South Texas has had a huge CDL driver shortage even before Eagle Ford Shale. Currently there are 150,000 CDL drivers needed nationwide. The American Trucking Associations have predicted the driver shortage will jump to 300,000 by the year 2014. Many companies are finding it more and more challenging to attract experienced CDL drivers due to the huge demand. CDL holders are held to a much higher standard than regular licensed drivers and must keep their driving records in good standing.
Hiring good experienced drivers is very challenging because companies have to be especially strict about driving records, accidents and Department of Transportation violations. This is because of CSA (Compliance, Safety, Accountability) scores. CSA was established to keep accurate statistics of accidents, DOT violations, unsafe equipment and driving habits. CSA scores the safety performance of both the driver and the driver’s company. If a driver receives an unsatisfactory vehicle inspection and receives a violation, it will stay on the individual’s CSA score for three years and the company that employed the driver at the time for two years. Under CSA’s new system that score will travel with the driver to whatever company the driver may transfer to over those three years. Having a negative CSA score increases the chance of receiving a DOT audit and can be very costly to both the driver and the employer.
South Texas CDL Training Programs Need to Utilized
Many companies have resorted to hiring inexperienced drivers to try and keep up with the workload. Inexperienced drivers could be a high risk if they did not receive adequate training from a credible CDL training program that teaches them how to be a safe, law abiding driver. Unfortunately there are some instances where a company will offer to train inexperienced drivers. In many cases these individuals are not successful because they are taught only how to pass the CDL test given at their local Department of Public Safety. However, there’s more to know to be able to drive a truck safely and efficiently. For example, drivers must know hours-of-service regulations and have to maintain a log book. Since hours of service isn’t tested it’s a subject that’s rarely taught in a CDL-prep-only program, but it’s vital to being able to operate a heavy commercial motor vehicle safely and legally.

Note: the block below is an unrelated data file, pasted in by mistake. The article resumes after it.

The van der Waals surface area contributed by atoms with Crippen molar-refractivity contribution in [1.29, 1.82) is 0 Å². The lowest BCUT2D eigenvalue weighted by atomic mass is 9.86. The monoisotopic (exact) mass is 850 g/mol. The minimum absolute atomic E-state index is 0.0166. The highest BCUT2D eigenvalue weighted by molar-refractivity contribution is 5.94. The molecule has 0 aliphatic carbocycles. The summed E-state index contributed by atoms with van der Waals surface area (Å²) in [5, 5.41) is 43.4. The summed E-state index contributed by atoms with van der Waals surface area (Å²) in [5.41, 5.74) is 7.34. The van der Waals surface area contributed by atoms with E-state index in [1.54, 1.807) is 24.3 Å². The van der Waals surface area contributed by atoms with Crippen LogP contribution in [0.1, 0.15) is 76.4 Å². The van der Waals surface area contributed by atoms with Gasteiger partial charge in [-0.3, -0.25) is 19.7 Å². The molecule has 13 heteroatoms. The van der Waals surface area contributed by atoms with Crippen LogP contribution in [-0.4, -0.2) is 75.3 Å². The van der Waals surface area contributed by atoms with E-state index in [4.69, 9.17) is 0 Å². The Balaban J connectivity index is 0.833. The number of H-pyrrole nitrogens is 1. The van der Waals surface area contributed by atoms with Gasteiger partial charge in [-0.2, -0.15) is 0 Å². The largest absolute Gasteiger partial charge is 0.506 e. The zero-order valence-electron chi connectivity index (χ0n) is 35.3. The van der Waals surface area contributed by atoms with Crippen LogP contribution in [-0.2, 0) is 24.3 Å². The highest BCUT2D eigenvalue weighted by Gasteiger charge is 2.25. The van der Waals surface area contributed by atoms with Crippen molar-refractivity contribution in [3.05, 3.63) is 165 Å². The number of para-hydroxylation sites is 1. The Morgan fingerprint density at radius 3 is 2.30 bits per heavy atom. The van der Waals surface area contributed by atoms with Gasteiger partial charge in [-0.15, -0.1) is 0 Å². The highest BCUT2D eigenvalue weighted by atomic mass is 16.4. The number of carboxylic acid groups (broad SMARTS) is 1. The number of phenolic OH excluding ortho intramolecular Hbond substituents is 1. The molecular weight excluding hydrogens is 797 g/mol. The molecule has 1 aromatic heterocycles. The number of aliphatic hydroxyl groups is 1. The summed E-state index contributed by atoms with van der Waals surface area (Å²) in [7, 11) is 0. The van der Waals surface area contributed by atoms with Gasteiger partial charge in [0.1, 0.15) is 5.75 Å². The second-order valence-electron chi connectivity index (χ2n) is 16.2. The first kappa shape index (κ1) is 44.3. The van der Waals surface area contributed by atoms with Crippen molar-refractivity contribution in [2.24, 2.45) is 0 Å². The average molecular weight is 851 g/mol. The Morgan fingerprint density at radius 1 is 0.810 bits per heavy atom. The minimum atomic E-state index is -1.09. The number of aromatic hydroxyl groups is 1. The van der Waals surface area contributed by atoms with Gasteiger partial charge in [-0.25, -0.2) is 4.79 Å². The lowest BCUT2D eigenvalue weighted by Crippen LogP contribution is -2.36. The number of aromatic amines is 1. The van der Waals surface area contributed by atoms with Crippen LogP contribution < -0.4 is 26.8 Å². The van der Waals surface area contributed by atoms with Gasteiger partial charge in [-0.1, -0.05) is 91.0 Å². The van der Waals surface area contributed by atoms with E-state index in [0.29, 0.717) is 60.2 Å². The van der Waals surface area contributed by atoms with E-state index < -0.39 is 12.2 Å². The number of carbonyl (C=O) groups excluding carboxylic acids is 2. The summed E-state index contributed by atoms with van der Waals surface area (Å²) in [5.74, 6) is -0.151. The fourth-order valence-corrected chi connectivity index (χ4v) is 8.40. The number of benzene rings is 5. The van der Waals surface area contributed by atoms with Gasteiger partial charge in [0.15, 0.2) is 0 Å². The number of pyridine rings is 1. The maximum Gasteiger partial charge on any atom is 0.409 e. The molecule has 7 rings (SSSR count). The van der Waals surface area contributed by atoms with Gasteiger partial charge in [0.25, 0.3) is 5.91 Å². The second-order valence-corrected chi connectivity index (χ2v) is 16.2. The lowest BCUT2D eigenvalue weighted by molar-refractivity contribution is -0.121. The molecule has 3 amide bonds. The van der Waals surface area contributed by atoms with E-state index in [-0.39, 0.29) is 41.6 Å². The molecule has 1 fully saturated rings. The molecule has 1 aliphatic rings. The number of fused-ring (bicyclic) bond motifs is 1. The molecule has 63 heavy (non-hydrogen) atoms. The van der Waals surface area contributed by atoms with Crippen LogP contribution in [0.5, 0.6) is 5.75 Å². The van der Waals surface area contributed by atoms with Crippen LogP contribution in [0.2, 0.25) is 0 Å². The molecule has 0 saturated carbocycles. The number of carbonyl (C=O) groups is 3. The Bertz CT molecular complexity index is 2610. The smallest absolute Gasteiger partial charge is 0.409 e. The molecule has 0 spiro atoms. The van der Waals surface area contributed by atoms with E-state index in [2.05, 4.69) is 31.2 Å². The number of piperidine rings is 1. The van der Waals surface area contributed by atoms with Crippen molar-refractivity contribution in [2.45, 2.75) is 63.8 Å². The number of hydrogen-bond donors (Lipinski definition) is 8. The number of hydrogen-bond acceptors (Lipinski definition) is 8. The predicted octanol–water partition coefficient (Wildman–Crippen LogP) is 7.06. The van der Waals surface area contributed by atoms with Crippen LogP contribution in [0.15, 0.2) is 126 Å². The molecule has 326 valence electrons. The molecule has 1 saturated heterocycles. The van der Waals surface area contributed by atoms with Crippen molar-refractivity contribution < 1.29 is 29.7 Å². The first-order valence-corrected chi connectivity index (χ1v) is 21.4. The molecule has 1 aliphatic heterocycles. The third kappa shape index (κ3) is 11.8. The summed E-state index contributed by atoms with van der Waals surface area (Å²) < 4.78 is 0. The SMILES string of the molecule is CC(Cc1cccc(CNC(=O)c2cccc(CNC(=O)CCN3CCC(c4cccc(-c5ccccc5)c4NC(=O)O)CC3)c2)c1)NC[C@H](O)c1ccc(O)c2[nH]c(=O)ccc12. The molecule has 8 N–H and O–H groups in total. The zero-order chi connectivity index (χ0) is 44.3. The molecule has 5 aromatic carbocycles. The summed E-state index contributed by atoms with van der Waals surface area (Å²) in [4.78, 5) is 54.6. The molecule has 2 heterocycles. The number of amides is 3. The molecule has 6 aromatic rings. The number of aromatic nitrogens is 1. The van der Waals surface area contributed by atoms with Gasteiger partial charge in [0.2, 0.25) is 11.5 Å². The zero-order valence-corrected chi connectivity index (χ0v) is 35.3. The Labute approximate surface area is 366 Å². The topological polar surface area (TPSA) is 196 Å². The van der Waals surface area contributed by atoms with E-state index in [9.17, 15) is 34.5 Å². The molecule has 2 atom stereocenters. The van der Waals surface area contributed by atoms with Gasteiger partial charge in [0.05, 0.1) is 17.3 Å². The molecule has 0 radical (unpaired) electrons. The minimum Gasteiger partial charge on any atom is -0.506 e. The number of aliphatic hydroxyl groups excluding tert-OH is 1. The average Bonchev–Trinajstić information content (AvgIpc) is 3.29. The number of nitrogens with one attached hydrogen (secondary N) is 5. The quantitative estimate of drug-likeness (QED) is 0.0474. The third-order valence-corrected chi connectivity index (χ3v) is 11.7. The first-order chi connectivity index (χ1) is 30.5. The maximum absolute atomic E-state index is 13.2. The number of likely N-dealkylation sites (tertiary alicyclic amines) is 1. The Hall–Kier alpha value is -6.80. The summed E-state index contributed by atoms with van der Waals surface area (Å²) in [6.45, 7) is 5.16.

Drivers must follow many federal and state rules and regulations which undergo frequent updating and changes. Not understanding their responsibilities can ruin drivers’ CSA scores quickly making them unemployable. Transport companies are in the business of transporting items; they’re not educators. Schools and training programs specialize in and have the experience and tools to give people a thorough education consistent with current industry and government requirements. [ic-c]
How to Choose a CDL Training Program
When researching a credible CDL training program to attend here are a few things to watch out for:
- Is the training program approved though your state or is it a crash course?
- Does the program offer classroom training that teaches the State and Federal Safety Regulations?
- Does the training curriculum include hours of service and vehicle inspection practices?
- How much time is offered behind the wheel for backing and road driving?
- After completing the training, what companies will hire their students and do graduates receive a training certificate?
Good training is an investment that lasts for a lifetime of safe and rewarding driving. Professional drivers get the best and most thorough training they can. They understand that they owe it to themselves, their employers and the people with whom they share the road.